It’s Here!

There’s something very satisfying about opening a box fill with copies of your own book. It’s the culmination of many months of thinking and writing and worrying and revising. Now, here it is, a physical product ready to be sent out into the world.

It’s especially satisfying–and doubly scary–to also be the publisher of said book. Though if I can help it, I won’t choose to be on both sides of the process again. I’ll share more on that in a future post.

For now, I’m going to enjoy the achievement of having created something tangible out of sheer will.

An Adoptee Lexicon is now available for preorder. Get all the details here.

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What’s It About?

Thanks for asking.

Lyrical and informative, An Adoptee Lexicon is a glossary of adoption terminology from the viewpoint of an adult adoptee.

Contemplating religion, politics, science, and human rights, Karen Pickell, who was born and adopted in the late 1960s, intersperses personal commentary and snippets from her own experience with history and statistics pertaining to child development and the adoption industry. The collection of micro essays is presented as an organically ordered glossary, along with a robust list of sources and suggested reading as well as an alphabetical index, creating layers of association between words commonly used when discussing adoption.

Pickell draws connections between contemporary American political issues and the social climate that led to a tsunami of adoptions in the decades following World War II through the early 1970s—a period known as the Baby Scoop Era—and also touches on the complexity of transracial and international adoptions.

Throughout An Adoptee Lexicon, the focus remains firmly on adopted people—their perceptions, their needs, and their right to fully exist in exactly the way non-adopted people do.

If you’ve been following me here, you’ll recall, too, that I’m publishing this book as the first project of my new micro press in order to test out the process. I’m looking forward to the conversations this book will begin and also to helping others’ words be heard in the very near future.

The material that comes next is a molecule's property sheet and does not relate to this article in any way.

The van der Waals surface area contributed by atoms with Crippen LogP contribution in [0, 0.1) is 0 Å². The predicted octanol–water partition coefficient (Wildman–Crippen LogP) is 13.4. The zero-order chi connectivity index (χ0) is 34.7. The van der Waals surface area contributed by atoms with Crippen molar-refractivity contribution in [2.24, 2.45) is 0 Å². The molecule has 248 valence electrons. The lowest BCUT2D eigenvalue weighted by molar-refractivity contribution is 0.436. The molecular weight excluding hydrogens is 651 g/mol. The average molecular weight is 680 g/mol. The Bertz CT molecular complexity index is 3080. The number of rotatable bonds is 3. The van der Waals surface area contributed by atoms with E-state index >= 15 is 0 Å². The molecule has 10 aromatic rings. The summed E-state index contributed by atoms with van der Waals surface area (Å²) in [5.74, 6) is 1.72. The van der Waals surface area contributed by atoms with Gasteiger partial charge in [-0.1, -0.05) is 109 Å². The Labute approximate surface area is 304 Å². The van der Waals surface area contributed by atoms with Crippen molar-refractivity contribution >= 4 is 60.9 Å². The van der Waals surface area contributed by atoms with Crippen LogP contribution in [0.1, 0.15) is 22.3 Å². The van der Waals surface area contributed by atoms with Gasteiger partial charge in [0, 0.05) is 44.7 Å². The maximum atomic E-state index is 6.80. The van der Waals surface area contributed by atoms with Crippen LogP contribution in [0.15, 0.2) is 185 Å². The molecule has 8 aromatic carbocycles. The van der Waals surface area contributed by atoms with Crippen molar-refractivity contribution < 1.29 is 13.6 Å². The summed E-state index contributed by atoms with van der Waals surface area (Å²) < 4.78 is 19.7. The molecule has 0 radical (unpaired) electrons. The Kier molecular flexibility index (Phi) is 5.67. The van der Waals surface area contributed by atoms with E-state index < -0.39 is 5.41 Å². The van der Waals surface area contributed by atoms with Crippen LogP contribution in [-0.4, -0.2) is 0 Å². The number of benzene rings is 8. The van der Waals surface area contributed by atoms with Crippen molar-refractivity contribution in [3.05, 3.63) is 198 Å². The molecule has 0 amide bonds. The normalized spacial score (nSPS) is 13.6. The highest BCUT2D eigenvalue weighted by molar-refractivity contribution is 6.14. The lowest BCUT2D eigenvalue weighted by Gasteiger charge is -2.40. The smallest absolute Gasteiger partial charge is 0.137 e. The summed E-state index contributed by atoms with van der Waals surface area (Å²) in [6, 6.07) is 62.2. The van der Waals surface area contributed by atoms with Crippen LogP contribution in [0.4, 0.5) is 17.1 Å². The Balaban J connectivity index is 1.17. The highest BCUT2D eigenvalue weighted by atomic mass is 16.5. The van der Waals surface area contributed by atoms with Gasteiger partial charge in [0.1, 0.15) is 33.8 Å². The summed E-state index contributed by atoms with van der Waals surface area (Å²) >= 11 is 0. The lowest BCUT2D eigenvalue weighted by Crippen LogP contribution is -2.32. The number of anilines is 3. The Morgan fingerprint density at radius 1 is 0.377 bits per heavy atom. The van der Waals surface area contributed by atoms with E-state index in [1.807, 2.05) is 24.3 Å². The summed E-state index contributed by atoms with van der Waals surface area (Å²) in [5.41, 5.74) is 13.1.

Update: An Adoptee Lexicon will be on sale October 18! Be sure to follow Raised Voice Press.

New Year, New Venture

It’s February. How did that happen? For weeks, I’ve been meaning to share some thoughts here about the new year, writing goals, personal goals, etc., but I haven’t been able to find time. I’ve been busy making plans and preparations for a new venture I’d like to share today.

I am launching my own independent, for-profit, micro-press called Raised Voice Press that will exclusively publish creative nonfiction books by authors who have found it difficult to be heard.

Yes, I’ve been very busy. Starting a business is a big deal. It’s taken a lot of contemplation and soul-searching and planning for me to get to this moment. I assessed my skills and my interests, my weaknesses and my aversions. I wrote an honest-to-god business plan, complete with a three-year cash flow estimate, to prove to myself that this idea I have is viable. Writer friends, I know you can imagine how grueling that was. I figured, if I still want to do it after going through that, I must be ready. Continue reading “New Year, New Venture”

Hello, New Year

At the beginning of every new year, I like to take stock of where I’ve been and where I’m heading in my life. This past year was a regrouping year for me. I spent a lot of energy investigating whether or not I’ve been on the best path, how I got to where I am, how to redirect myself toward more authenticity.

I continue to struggle, as I always have, with simply being comfortable in my own skin. I realize the phrase has become cliché, but it describes well how I literally experience my life.

I tried some things in 2016 that were new for me, but overall it was a year of laying low, of going within, of retreating. I suppose, then, that I shouldn’t be surprised at not having accomplished as much as I would have liked. I’m not surprised, yet I’m still disappointed, because letting myself off the hook continues to be one of my challenges.

Learning how to be enough just as I am would be the ultimate achievement, I think. Learning to be brave in all of my words and actions would be a worthy accomplishment as well. Continue reading “Hello, New Year”